71. Now, when the people of Sepphoris had, in so surprising a manner, escaped their first danger, they sent to Cestius Gallus, and desired him to come to them immediately, and take possession of their city, or else to send forces sufficient to repress all their enemies' incursions upon them; and at the last they did prevail with Gallus to send them a considerable army, both of horse and foot, which came in the night time, and which they admitted into the city. But when the country round about it was harassed by the Roman army, I took those soldiers that were about me, and came to Garisme, where I cast up a bank, a good way off the city Sepphoris; and when I was at twenty furlongs distance, I came upon it by night, and made an assault upon its walls with my forces; and when I had ordered a considerable number of my soldiers to scale them with ladders, I became master of the greatest part of the city. But soon after, our unacquaintedness with the places forced us to retire, after we had killed twelve of the Roman footmen, and two horsemen, and a few of the people of Sepphoris, with the loss of only a single man of our own. And when it afterwards came to a battle in the plain against the horsemen, and we had undergone the dangers of it courageously for a long time, we were beaten; for upon the Romans encompassing me about, my soldiers were afraid, and fell back. There fell in that battle one of those that had been intrusted to guard my body; his name was Justus, who at this time had the same post with the king. At the same time also there came forces, both horsemen and footmen, from the king, and Sylla their commander, who was the captain of his guard: this Sylla pitched his camp at five furlongs' distance from Julias, and set a guard upon the roads, both that which led to Cana, and that which led to the fortress Gamala, that he might hinder their inhabitants from getting provisions out of Galilee.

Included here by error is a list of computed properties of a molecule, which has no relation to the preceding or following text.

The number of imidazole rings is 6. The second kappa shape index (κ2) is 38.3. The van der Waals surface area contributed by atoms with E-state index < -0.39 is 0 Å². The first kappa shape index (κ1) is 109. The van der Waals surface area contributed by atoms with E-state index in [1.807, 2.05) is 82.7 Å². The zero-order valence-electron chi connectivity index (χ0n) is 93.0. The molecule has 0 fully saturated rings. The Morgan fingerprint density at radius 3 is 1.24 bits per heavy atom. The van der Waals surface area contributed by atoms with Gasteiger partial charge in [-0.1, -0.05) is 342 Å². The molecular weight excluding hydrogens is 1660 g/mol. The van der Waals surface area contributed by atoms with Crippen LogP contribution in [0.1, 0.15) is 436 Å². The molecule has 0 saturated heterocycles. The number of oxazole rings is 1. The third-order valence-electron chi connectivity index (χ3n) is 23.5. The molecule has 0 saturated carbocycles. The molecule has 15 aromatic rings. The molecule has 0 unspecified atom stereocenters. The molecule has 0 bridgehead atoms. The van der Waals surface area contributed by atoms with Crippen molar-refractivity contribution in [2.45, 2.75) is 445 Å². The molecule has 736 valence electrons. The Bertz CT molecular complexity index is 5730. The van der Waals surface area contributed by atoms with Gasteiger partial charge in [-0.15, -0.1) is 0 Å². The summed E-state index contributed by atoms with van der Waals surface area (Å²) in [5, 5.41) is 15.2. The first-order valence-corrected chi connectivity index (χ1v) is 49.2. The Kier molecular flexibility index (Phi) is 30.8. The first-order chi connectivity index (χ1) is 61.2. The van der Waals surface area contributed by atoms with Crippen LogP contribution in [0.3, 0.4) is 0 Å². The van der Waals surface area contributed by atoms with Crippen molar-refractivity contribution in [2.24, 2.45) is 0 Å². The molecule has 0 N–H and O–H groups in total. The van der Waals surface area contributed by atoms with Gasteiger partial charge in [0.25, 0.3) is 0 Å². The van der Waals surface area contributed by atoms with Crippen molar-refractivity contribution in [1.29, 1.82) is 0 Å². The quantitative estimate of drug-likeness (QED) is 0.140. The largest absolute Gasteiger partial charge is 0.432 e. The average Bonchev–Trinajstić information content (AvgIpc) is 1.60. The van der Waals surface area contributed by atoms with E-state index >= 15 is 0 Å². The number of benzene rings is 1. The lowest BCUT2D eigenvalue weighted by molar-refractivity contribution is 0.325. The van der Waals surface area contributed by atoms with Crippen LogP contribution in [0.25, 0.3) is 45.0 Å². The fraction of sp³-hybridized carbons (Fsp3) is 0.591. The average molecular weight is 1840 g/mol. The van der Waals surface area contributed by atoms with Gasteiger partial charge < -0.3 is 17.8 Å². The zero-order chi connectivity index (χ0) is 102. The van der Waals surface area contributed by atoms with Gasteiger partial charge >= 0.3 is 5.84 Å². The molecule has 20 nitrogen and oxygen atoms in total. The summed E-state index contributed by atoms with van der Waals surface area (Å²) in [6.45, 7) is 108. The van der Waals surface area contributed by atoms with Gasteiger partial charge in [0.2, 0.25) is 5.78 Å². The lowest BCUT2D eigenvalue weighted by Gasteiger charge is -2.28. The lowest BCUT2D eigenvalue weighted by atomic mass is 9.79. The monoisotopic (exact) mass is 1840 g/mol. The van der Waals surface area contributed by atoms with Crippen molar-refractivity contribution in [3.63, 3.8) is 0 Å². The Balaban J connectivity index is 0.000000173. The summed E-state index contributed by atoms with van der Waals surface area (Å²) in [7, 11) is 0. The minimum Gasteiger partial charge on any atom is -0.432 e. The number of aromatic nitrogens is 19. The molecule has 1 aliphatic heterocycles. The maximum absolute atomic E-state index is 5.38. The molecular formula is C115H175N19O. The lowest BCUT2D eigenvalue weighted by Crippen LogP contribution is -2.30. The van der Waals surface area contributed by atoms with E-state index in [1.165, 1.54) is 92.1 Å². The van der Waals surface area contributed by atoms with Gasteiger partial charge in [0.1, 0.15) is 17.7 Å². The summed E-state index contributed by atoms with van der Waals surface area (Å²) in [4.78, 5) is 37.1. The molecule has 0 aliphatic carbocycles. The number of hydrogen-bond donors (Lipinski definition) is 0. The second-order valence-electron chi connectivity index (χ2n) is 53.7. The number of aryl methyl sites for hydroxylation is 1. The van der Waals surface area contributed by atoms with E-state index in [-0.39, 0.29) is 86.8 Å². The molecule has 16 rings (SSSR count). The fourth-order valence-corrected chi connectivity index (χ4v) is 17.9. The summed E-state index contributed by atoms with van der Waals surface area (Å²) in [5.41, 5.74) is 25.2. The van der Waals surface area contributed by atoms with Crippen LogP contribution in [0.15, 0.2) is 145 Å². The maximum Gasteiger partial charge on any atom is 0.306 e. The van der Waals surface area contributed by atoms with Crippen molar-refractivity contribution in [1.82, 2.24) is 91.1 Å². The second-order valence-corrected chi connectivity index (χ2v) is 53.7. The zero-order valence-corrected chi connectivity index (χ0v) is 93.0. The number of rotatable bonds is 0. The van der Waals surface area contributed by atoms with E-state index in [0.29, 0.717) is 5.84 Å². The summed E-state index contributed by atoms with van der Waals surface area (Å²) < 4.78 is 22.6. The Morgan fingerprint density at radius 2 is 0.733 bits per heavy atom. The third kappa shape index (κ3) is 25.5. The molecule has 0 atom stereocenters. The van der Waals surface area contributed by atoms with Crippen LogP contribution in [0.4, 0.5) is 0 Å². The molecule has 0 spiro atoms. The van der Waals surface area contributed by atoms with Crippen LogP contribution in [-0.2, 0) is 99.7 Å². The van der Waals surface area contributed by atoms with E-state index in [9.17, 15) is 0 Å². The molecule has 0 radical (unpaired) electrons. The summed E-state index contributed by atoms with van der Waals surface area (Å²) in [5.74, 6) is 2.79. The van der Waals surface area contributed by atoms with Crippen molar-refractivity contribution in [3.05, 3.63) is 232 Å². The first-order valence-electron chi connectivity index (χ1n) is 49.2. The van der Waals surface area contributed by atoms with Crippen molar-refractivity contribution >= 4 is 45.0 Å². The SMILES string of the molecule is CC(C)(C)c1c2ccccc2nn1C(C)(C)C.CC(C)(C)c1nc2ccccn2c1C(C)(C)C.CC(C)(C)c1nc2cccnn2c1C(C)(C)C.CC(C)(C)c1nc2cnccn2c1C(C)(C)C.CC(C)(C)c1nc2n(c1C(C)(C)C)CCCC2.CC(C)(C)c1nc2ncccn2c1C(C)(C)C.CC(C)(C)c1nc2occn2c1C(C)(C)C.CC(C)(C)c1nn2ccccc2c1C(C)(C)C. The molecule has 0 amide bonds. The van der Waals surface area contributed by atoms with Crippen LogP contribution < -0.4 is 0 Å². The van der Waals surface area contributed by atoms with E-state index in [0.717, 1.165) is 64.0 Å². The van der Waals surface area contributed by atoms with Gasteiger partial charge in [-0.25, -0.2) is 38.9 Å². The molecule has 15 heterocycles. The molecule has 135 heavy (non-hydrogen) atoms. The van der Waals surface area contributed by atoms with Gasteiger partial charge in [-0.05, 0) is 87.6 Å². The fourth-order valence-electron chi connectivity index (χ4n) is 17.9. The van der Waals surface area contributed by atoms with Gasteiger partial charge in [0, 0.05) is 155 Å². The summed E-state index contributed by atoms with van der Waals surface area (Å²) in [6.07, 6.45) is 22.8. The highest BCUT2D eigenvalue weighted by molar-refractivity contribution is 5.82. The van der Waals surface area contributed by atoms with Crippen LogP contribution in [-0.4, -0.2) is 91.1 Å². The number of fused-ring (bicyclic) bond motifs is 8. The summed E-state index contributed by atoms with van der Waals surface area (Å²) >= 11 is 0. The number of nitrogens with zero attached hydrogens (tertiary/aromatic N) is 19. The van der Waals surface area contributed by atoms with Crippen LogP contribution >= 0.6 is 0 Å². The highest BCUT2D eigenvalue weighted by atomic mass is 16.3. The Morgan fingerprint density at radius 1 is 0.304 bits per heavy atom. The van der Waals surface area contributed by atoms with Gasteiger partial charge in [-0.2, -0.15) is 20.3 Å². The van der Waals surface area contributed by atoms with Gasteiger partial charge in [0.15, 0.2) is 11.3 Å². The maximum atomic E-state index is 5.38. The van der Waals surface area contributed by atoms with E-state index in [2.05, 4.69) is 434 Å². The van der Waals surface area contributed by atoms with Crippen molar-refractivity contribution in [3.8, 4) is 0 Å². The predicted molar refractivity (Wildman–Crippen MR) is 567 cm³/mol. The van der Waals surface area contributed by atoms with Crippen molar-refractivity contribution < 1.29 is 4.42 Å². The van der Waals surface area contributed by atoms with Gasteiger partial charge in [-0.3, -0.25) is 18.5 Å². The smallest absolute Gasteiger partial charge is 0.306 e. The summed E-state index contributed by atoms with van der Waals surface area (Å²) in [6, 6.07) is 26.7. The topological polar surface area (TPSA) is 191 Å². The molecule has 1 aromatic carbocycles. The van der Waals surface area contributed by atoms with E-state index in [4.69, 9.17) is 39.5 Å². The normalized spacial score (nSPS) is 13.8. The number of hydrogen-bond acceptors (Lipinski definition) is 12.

72. As soon as I had gotten intelligence of this, I sent two thousand armed men, and a captain over them, whose name was Jeremiah, who raised a bank a furlong off Julias, near to the river Jordan, and did no more than skirmish with the enemy; till I took three thousand soldiers myself, and came to them. But on the next day, when I had laid an ambush in a certain valley, not far from the banks, I provoked those that belonged to the king to come to a battle, and gave orders to my own soldiers to turn their backs upon them, until they should have drawn the enemy away from their camp, and brought them out into the field, which was done accordingly; for Sylla, supposing that our party did really run away, was ready to pursue them, when our soldiers that lay in ambush took them on their backs, and put them all into great disorder. I also immediately made a sudden turn with my own forces, and met those of the king's party, and put them to flight. And I had performed great things that day, if a certain fate had not been my hinderance; for the horse on which I rode, and upon whose back I fought, fell into a quagmire, and threw me on the ground, and I was bruised on my wrist, and carried into a village named Cepharnome, or Capernaum. When my soldiers heard of this, they were afraid I had been worse hurt than I was; and so they did not go on with their pursuit any further, but returned in very great concern for me. I therefore sent for the physicians, and while I was under their hands, I continued feverish that day; and as the physicians directed, I was that night removed to Taricheee.